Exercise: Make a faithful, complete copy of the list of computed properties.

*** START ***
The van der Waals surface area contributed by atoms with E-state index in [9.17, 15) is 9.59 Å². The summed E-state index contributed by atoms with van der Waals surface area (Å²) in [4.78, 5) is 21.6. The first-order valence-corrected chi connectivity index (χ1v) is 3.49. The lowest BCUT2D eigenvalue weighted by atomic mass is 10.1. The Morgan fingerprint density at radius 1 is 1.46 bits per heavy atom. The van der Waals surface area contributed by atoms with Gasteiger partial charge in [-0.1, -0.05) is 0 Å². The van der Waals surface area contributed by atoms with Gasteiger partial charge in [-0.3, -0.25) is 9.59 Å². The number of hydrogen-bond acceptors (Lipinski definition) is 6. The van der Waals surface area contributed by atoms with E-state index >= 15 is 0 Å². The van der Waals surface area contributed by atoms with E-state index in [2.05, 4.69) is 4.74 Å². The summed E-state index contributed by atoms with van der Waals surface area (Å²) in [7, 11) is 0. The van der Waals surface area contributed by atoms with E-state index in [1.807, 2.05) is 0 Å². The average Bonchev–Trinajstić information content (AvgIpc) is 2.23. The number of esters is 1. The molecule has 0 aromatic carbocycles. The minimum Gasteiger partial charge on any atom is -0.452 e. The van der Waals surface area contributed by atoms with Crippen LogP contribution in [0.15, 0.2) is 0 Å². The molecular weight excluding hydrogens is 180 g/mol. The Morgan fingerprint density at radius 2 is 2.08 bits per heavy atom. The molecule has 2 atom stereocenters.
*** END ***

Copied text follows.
The van der Waals surface area contributed by atoms with E-state index in [9.17, 15) is 9.59 Å². The summed E-state index contributed by atoms with van der Waals surface area (Å²) in [4.78, 5) is 21.6. The first-order valence-corrected chi connectivity index (χ1v) is 3.49. The lowest BCUT2D eigenvalue weighted by atomic mass is 10.1. The Morgan fingerprint density at radius 1 is 1.46 bits per heavy atom. The van der Waals surface area contributed by atoms with Gasteiger partial charge in [-0.1, -0.05) is 0 Å². The van der Waals surface area contributed by atoms with Gasteiger partial charge in [-0.3, -0.25) is 9.59 Å². The number of hydrogen-bond acceptors (Lipinski definition) is 6. The van der Waals surface area contributed by atoms with E-state index >= 15 is 0 Å². The van der Waals surface area contributed by atoms with E-state index in [2.05, 4.69) is 4.74 Å². The summed E-state index contributed by atoms with van der Waals surface area (Å²) in [7, 11) is 0. The van der Waals surface area contributed by atoms with E-state index in [1.807, 2.05) is 0 Å². The average Bonchev–Trinajstić information content (AvgIpc) is 2.23. The number of esters is 1. The molecule has 0 aromatic carbocycles. The minimum Gasteiger partial charge on any atom is -0.452 e. The van der Waals surface area contributed by atoms with Crippen LogP contribution in [0.15, 0.2) is 0 Å². The molecular weight excluding hydrogens is 180 g/mol. The Morgan fingerprint density at radius 2 is 2.08 bits per heavy atom. The molecule has 2 atom stereocenters.